Fun is the Secret Ingredient to Healthy Food Attitudes

Fun is the Secret Ingredient to Healthy Food Attitudes

Sometimes as parents we get so focused on what our children are eating (or not eating) that we miss out on a very important part of the experience: the how. Of course, table manners are important, and sometimes I wonder if those will ever come, but this “how” is more than proper use of a fork. How we eat is also about our attitude toward food, the meal, and the time spent together.

These three things are meant to be joyous. Even fun. As we’re forming our children’s social attitude toward food, fun may just be the secret ingredient to success.

It is rather hard, after a long day of working at home or an office, to make dinner amidst the end-of-day chaos, and arrive at the dinner table ready to have a laugh. I can tell when I am overwhelmed most, because my sense of humor is the first thing that fades. It’s not easy having fun, sometimes.

When I look back at my family meals growing up, the best memories are of the laughter at the dinner table, the adventures of gathering our food and making it together, not so much the actual meals themselves. I remember my brother putting half a green bean up his nose to make us laugh. I remember picking my first strawberry and making real jam from scratch, all five of us in the kitchen together. I recall giggling while my grandmother called my dad “Joey” and dished him out more ice cream than any one container could possibly hold. I remember the little squeeze of hands around the table at the end of the Thanksgiving blessing.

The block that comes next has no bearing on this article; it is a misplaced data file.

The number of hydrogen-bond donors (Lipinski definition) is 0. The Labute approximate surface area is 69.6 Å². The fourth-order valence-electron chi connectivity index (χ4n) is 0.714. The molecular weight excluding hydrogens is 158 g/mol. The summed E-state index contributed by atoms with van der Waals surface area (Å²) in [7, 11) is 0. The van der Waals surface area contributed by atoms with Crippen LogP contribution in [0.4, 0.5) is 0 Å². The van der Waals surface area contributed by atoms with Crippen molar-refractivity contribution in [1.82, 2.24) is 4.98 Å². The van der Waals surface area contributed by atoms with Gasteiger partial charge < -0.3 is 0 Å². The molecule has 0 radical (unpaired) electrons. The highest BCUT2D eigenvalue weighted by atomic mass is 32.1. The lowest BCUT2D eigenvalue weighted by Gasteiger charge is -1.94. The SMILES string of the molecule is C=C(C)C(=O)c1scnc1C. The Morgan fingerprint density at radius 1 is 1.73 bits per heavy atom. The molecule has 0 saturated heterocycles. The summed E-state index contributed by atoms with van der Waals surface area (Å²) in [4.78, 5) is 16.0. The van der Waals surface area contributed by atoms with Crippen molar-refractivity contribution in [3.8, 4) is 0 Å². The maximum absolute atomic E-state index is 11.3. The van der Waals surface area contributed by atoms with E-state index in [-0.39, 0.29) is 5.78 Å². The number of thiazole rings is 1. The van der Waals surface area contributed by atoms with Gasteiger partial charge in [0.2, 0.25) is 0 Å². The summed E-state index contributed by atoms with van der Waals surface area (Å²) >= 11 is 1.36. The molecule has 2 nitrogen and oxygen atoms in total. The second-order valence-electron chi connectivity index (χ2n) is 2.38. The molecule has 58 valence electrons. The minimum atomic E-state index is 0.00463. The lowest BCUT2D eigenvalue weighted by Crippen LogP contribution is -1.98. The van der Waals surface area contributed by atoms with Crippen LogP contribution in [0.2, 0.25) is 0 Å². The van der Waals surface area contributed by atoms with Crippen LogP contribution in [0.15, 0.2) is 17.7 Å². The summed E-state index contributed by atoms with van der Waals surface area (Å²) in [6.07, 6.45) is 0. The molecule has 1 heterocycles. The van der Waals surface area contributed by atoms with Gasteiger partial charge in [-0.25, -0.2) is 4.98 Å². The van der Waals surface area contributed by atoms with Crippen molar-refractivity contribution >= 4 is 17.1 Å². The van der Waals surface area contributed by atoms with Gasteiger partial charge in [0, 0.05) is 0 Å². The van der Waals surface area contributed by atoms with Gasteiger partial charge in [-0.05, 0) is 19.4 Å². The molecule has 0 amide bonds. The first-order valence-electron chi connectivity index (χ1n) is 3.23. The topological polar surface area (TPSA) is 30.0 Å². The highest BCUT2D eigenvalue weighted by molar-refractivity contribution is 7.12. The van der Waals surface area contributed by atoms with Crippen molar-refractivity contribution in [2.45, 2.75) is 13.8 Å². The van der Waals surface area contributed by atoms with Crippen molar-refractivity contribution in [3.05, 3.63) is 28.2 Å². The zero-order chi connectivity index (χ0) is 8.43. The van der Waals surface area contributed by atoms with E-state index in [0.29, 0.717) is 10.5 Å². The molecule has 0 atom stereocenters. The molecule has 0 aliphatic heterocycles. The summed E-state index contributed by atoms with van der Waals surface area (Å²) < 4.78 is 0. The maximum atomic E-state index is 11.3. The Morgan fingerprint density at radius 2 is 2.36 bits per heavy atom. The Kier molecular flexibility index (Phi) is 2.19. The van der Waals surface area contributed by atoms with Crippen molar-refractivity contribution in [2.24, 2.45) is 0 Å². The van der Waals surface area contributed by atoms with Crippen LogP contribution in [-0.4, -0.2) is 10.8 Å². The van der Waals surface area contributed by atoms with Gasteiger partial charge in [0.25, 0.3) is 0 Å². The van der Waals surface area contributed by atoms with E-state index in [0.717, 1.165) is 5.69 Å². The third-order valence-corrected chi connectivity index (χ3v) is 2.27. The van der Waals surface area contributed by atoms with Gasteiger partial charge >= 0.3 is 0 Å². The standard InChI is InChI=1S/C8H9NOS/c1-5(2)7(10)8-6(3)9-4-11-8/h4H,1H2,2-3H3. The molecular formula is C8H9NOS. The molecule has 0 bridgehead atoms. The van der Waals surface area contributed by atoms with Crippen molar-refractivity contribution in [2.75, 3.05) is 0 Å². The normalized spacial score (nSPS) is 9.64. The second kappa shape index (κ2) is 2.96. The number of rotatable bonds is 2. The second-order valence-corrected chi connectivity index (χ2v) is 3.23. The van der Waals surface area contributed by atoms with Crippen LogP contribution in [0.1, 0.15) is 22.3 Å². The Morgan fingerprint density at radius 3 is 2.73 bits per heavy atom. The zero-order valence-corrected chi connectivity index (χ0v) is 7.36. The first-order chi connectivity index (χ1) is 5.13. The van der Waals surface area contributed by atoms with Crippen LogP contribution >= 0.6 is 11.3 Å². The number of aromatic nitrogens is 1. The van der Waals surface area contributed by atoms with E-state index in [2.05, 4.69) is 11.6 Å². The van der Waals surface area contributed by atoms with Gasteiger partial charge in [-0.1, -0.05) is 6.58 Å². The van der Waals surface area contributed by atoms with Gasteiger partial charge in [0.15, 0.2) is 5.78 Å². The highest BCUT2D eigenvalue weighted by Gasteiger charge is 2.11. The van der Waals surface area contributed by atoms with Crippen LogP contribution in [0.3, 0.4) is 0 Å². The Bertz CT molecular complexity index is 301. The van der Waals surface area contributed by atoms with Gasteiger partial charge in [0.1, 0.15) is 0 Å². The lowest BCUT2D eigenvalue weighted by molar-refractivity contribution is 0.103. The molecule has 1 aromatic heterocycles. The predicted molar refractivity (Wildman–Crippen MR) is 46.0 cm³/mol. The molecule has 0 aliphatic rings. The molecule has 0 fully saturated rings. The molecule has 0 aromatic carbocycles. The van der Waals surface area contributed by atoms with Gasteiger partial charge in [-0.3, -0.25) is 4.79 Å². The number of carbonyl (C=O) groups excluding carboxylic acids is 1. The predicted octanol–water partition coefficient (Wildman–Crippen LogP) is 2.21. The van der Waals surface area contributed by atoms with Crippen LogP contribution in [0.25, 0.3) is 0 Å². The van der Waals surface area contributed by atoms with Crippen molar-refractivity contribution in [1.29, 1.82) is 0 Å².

When I envision my child’s future, these are the kinds of memories I want her to have. Okay, not so much the green bean, but the laughter and togetherness and love that comes from a healthy relationship with food.

For the next few posts, let’s raise our milk glass to fun and forget about the mealtime stress. Let’s celebrate the joy of food, and discover how that makes better food habits for our children.

Beth Bader

Beth Bader is the coauthor with Ali Benjamin of the acclaimed book, The Cleaner Plate Club, designed to help parents understand picky eating behaviors; where they originate, and how to deal with them creatively to get kids to eat better.

Note: This Perspectives Blog post is written by a guest blogger of The opinions expressed on this post do not necessarily reflect the opinions of Dr. Greene or, and as such we are not responsible for the accuracy of the information supplied. View the license for this post.

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